My name is George Loizou. I’m head of computational toxicology here at the Health and Safety Executive (HSE) Science and Research Centre.

Since the availability of desktop computing from the mid-80s, we’ve been able to build mathematical models of biological systems. We can simulate the movement of environmental toxins. We can track it and estimate quite accurately how much is delivered to the cells and we can relate that concentration to an effect so it’s a very powerful technique. Replacement, reduction and refinement of animal use in toxicological experiments is something that mathematical modelling, computational toxicology, can deliver.

When I was at school, high school, I began to show a keen interest in science and I asked myself whether there was such as subject as biochemistry and, in fact, there was and I decided that’s what I wanted to do. I always thought that the ultimate reason that anyone would do such a thing is because you want to either develop new medicines, find ways of treating disease. Toxicology is just the study of the disturbance of biochemistry that leads to a toxic endpoint – an adverse effect, either from exposure from something in the environment or drugs. Biochemistry, toxicology, it’s really the same thing.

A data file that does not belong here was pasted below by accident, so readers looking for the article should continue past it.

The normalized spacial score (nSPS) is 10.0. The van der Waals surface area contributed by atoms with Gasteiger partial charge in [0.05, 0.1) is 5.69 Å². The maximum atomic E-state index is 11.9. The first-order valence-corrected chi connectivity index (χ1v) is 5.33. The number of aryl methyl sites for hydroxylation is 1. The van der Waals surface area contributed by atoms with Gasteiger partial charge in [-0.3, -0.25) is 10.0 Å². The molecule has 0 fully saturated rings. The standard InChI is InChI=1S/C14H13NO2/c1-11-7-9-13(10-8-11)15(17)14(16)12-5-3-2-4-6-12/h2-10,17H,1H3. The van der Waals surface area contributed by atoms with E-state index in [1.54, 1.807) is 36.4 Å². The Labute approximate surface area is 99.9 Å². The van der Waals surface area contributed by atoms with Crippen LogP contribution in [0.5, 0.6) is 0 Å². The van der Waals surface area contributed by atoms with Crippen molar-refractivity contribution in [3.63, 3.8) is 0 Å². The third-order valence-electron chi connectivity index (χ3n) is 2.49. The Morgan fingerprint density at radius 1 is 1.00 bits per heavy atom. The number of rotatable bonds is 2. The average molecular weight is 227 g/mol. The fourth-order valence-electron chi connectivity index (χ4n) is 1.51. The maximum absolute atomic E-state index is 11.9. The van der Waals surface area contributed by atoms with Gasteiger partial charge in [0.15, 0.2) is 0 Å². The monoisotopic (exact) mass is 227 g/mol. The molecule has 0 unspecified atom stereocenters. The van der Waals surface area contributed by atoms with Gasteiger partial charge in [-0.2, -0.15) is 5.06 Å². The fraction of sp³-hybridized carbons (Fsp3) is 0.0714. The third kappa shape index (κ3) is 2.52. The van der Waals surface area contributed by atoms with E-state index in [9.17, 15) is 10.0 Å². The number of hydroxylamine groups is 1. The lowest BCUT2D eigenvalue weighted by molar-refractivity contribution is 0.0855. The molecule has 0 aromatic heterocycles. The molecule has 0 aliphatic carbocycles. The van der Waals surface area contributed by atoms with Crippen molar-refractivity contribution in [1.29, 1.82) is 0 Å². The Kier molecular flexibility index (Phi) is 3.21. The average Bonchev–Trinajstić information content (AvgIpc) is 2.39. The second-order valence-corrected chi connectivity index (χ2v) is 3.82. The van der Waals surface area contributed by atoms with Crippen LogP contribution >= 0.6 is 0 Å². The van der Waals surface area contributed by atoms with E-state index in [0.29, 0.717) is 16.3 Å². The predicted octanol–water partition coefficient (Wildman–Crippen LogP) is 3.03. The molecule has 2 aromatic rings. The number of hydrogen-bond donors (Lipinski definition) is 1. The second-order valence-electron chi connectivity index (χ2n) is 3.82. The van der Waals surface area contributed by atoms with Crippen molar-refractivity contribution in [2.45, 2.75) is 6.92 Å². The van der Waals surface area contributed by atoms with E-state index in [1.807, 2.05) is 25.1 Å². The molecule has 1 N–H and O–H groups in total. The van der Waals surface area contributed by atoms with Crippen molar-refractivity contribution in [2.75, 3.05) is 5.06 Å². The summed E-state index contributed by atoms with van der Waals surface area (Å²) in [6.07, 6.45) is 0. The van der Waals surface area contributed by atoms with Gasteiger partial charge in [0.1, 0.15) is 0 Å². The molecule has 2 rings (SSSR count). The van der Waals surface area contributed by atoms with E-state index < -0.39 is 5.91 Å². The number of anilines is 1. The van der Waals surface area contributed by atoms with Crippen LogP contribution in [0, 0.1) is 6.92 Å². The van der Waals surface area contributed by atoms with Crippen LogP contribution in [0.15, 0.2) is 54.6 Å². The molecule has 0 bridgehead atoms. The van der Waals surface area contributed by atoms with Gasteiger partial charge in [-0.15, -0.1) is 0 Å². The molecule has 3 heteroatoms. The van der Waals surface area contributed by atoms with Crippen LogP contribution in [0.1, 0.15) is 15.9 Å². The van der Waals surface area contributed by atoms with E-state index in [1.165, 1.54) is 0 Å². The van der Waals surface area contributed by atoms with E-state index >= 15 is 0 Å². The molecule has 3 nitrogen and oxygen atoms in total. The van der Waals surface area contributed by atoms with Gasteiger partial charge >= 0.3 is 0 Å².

Practically everything that is introduced into the marketplace has to be safe so there’s always a requirement for toxicology. It’s an extremely exciting area to be in, given the power of the techniques that are becoming available to us. The importance of multidisciplinary activity is fundamental to solving problems but we talk about computational toxicology but underneath that is a need for mathematical modelling, statistical modelling, even engineering principles, analytical chemistry, in addition to the obvious biology that you need – you need to bring all of that together to solve the problems and it’s particularly rewarding when you interact with people from other disciplines who have a different perspective and that often reveals issues that weren’t obvious to you and it’s refreshing and exciting at the same time.

First published 2023